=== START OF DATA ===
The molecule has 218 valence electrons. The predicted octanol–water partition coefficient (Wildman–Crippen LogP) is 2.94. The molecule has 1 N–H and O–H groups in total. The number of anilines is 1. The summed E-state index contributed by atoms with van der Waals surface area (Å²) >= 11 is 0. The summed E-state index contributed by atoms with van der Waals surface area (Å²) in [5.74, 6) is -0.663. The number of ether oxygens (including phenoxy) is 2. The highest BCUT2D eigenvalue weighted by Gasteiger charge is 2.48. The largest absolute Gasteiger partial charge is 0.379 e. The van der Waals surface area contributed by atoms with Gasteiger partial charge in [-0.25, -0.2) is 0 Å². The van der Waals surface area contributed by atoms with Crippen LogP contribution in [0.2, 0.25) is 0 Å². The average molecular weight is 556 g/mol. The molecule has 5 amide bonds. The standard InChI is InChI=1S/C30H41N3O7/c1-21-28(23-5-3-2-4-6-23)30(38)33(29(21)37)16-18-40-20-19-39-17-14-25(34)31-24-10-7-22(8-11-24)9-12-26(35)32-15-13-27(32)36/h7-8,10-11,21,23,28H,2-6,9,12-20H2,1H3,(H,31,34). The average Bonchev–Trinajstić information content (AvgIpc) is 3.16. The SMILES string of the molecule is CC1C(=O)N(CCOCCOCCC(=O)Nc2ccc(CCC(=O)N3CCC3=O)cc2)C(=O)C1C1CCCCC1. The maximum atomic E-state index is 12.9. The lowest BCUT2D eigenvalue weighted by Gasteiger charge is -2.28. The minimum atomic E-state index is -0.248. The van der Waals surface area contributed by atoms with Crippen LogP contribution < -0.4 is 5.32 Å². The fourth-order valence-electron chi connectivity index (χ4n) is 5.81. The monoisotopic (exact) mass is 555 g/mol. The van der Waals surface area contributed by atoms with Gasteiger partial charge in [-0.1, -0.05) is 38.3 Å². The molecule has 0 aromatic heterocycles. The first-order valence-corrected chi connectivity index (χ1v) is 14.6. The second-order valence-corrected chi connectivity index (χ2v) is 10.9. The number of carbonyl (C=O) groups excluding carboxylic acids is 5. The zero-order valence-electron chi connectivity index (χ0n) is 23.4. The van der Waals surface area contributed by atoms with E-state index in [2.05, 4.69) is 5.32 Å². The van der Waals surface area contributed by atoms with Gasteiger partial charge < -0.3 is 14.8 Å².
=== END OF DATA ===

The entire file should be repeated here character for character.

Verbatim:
The molecule has 218 valence electrons. The predicted octanol–water partition coefficient (Wildman–Crippen LogP) is 2.94. The molecule has 1 N–H and O–H groups in total. The number of anilines is 1. The summed E-state index contributed by atoms with van der Waals surface area (Å²) >= 11 is 0. The summed E-state index contributed by atoms with van der Waals surface area (Å²) in [5.74, 6) is -0.663. The number of ether oxygens (including phenoxy) is 2. The highest BCUT2D eigenvalue weighted by Gasteiger charge is 2.48. The largest absolute Gasteiger partial charge is 0.379 e. The van der Waals surface area contributed by atoms with Gasteiger partial charge in [-0.25, -0.2) is 0 Å². The van der Waals surface area contributed by atoms with Crippen LogP contribution in [0.2, 0.25) is 0 Å². The average molecular weight is 556 g/mol. The molecule has 5 amide bonds. The standard InChI is InChI=1S/C30H41N3O7/c1-21-28(23-5-3-2-4-6-23)30(38)33(29(21)37)16-18-40-20-19-39-17-14-25(34)31-24-10-7-22(8-11-24)9-12-26(35)32-15-13-27(32)36/h7-8,10-11,21,23,28H,2-6,9,12-20H2,1H3,(H,31,34). The average Bonchev–Trinajstić information content (AvgIpc) is 3.16. The SMILES string of the molecule is CC1C(=O)N(CCOCCOCCC(=O)Nc2ccc(CCC(=O)N3CCC3=O)cc2)C(=O)C1C1CCCCC1. The maximum atomic E-state index is 12.9. The lowest BCUT2D eigenvalue weighted by Gasteiger charge is -2.28. The minimum atomic E-state index is -0.248. The van der Waals surface area contributed by atoms with Crippen LogP contribution < -0.4 is 5.32 Å². The fourth-order valence-electron chi connectivity index (χ4n) is 5.81. The monoisotopic (exact) mass is 555 g/mol. The van der Waals surface area contributed by atoms with Gasteiger partial charge in [-0.1, -0.05) is 38.3 Å². The molecule has 0 aromatic heterocycles. The first-order valence-corrected chi connectivity index (χ1v) is 14.6. The second-order valence-corrected chi connectivity index (χ2v) is 10.9. The number of carbonyl (C=O) groups excluding carboxylic acids is 5. The zero-order valence-electron chi connectivity index (χ0n) is 23.4. The van der Waals surface area contributed by atoms with E-state index in [2.05, 4.69) is 5.32 Å². The van der Waals surface area contributed by atoms with Gasteiger partial charge < -0.3 is 14.8 Å².